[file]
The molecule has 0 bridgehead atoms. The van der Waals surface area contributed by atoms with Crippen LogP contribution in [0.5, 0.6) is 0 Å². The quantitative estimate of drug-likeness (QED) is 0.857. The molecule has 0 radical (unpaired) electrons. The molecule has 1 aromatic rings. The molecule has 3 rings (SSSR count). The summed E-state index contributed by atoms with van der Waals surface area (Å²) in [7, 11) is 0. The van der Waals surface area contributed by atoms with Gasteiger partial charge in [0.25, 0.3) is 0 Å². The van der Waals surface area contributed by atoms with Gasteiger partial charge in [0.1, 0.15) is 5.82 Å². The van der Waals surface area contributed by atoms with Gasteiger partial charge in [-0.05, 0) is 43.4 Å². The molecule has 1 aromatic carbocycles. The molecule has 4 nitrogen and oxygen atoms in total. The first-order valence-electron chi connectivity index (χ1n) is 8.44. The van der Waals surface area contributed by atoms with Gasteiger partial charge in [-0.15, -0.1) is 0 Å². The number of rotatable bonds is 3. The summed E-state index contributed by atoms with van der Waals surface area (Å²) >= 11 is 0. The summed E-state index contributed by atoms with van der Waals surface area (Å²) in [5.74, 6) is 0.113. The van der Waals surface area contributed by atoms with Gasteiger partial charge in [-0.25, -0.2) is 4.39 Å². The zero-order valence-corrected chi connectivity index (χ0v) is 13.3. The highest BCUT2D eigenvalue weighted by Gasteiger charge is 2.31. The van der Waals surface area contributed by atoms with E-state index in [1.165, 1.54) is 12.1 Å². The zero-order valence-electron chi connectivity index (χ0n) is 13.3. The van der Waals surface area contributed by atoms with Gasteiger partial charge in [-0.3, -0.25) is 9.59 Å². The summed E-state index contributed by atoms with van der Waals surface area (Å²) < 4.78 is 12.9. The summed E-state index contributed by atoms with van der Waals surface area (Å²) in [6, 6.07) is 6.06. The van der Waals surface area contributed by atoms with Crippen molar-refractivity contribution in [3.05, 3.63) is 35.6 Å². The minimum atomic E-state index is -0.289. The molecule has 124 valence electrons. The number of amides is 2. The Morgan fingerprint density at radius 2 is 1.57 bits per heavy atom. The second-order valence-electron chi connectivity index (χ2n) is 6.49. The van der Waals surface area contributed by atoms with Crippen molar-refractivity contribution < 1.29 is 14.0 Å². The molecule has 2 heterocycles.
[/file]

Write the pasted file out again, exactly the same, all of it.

The molecule has 0 bridgehead atoms. The van der Waals surface area contributed by atoms with Crippen LogP contribution in [0.5, 0.6) is 0 Å². The quantitative estimate of drug-likeness (QED) is 0.857. The molecule has 0 radical (unpaired) electrons. The molecule has 1 aromatic rings. The molecule has 3 rings (SSSR count). The summed E-state index contributed by atoms with van der Waals surface area (Å²) in [7, 11) is 0. The van der Waals surface area contributed by atoms with Gasteiger partial charge in [0.25, 0.3) is 0 Å². The van der Waals surface area contributed by atoms with Gasteiger partial charge in [0.1, 0.15) is 5.82 Å². The van der Waals surface area contributed by atoms with Gasteiger partial charge in [-0.05, 0) is 43.4 Å². The molecule has 1 aromatic carbocycles. The molecule has 4 nitrogen and oxygen atoms in total. The first-order valence-electron chi connectivity index (χ1n) is 8.44. The van der Waals surface area contributed by atoms with Gasteiger partial charge in [-0.15, -0.1) is 0 Å². The number of rotatable bonds is 3. The summed E-state index contributed by atoms with van der Waals surface area (Å²) >= 11 is 0. The summed E-state index contributed by atoms with van der Waals surface area (Å²) in [5.74, 6) is 0.113. The van der Waals surface area contributed by atoms with Gasteiger partial charge in [-0.25, -0.2) is 4.39 Å². The zero-order valence-corrected chi connectivity index (χ0v) is 13.3. The highest BCUT2D eigenvalue weighted by Gasteiger charge is 2.31. The van der Waals surface area contributed by atoms with E-state index in [1.165, 1.54) is 12.1 Å². The zero-order valence-electron chi connectivity index (χ0n) is 13.3. The van der Waals surface area contributed by atoms with Gasteiger partial charge in [-0.3, -0.25) is 9.59 Å². The summed E-state index contributed by atoms with van der Waals surface area (Å²) < 4.78 is 12.9. The summed E-state index contributed by atoms with van der Waals surface area (Å²) in [6, 6.07) is 6.06. The van der Waals surface area contributed by atoms with Crippen molar-refractivity contribution in [3.05, 3.63) is 35.6 Å². The minimum atomic E-state index is -0.289. The molecule has 124 valence electrons. The number of amides is 2. The Morgan fingerprint density at radius 2 is 1.57 bits per heavy atom. The second-order valence-electron chi connectivity index (χ2n) is 6.49. The van der Waals surface area contributed by atoms with Crippen molar-refractivity contribution < 1.29 is 14.0 Å². The molecule has 2 heterocycles.